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Wall Street to dip at open after two-day rally

Chuck Mikolajczak
A trader works on the floor of the New York Stock Exchange February 4, 2014. REUTERS/Brendan McDermid

By Chuck Mikolajczak

NEW YORK (Reuters) - U.S. stocks were set for a slight decline at the open on Monday, indicating the S&P 500 would retreat after its best two-day performance in four months, ahead of new Federal Reserve Chair Janet Yellen's first testimony before lawmakers on Tuesday.

* The benchmark S&P 500 rallied Friday for the index's first weekly gain in the past four, as investors looked past a disappointing payrolls report.

* Despite the soft payrolls data, affected partly by frigid weather, the Federal Reserve is largely expected to continue its efforts to scale back its stimulus.

* Yellen's first test as chair of the Federal Reserve comes Tuesday when she faces U.S. lawmakers, some hostile to the central bank, who will want to know how committed she is to winding down the Fed's support for the economy.

* S&P 500 E-mini futures shed 3.75 points and were slightly below fair value, a formula that evaluates pricing by taking into account interest rates, dividends and time to expiration on the contract. Dow Jones industrial average futures lost 21 points and Nasdaq 100 futures declined 1.75 points.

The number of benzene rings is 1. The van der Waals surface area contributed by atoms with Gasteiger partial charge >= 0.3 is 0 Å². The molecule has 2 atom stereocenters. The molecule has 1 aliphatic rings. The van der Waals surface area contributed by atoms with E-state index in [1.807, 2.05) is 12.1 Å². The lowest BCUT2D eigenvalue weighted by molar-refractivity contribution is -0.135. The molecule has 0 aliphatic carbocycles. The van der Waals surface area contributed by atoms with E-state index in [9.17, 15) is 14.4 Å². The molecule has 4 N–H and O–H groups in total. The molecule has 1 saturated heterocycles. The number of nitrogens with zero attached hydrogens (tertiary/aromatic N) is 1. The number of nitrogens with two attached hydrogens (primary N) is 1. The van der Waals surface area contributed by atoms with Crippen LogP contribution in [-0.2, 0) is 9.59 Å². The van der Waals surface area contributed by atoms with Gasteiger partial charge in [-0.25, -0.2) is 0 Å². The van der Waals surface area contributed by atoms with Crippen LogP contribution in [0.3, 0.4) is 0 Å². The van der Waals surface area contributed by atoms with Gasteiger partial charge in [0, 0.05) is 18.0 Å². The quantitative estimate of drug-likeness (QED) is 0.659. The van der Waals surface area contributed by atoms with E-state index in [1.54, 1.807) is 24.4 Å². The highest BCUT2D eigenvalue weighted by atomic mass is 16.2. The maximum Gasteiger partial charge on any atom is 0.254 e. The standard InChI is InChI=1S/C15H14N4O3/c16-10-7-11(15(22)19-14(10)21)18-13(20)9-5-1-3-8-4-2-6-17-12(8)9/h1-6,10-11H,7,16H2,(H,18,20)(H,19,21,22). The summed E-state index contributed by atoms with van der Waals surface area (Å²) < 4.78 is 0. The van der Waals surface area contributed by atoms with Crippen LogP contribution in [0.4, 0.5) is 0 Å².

* McDonald's Corp reported better-than-expected global sales at established restaurants for January as gains in Europe helped the company offset a sharp decline in the United States. Shares of the world's biggest restaurant chain edged down 0.2 percent to $95.70 before the opening bell.

* Earnings season has moved into its latter stages, with 54 S&P 500 companies expected to report results this week.

* Of 343 companies in the benchmark S&P index that have reported earnings through Friday, 67.9 percent beat Wall Street expectations, Thomson Reuters data showed, against 67 percent over the past four quarters, and ahead of the 63 percent rate since 1994.

* Hasbro Inc fell 1.8 percent to $49.17 in premarket trading after the toymaker reported lower-than-expected quarterly profit on weak holiday sales in North America.

* CNA Financial Corp said it would sell its life and group insurance business, while parent Loews Corp reported a bigger quarterly loss, hurt by impairment charges.

* Yelp Inc jumped 8.5 percent to $97 in premarket trading after the Wall Street Journal reported on Saturday that Internet portal Yahoo was partnering with the consumer-reviews website to beef up local results in its search engine.

* AutoNavi Holdings Ltd surged 27 percent to $21.01 before the opening bell after Alibaba Group disclosed in a filing with the Securities and Exchange Commission that it had offered to buy all the shares of the Chinese digital mapping and navigation firm it does not already own.

(Editing by Bernadette Baum and Nick Zieminski)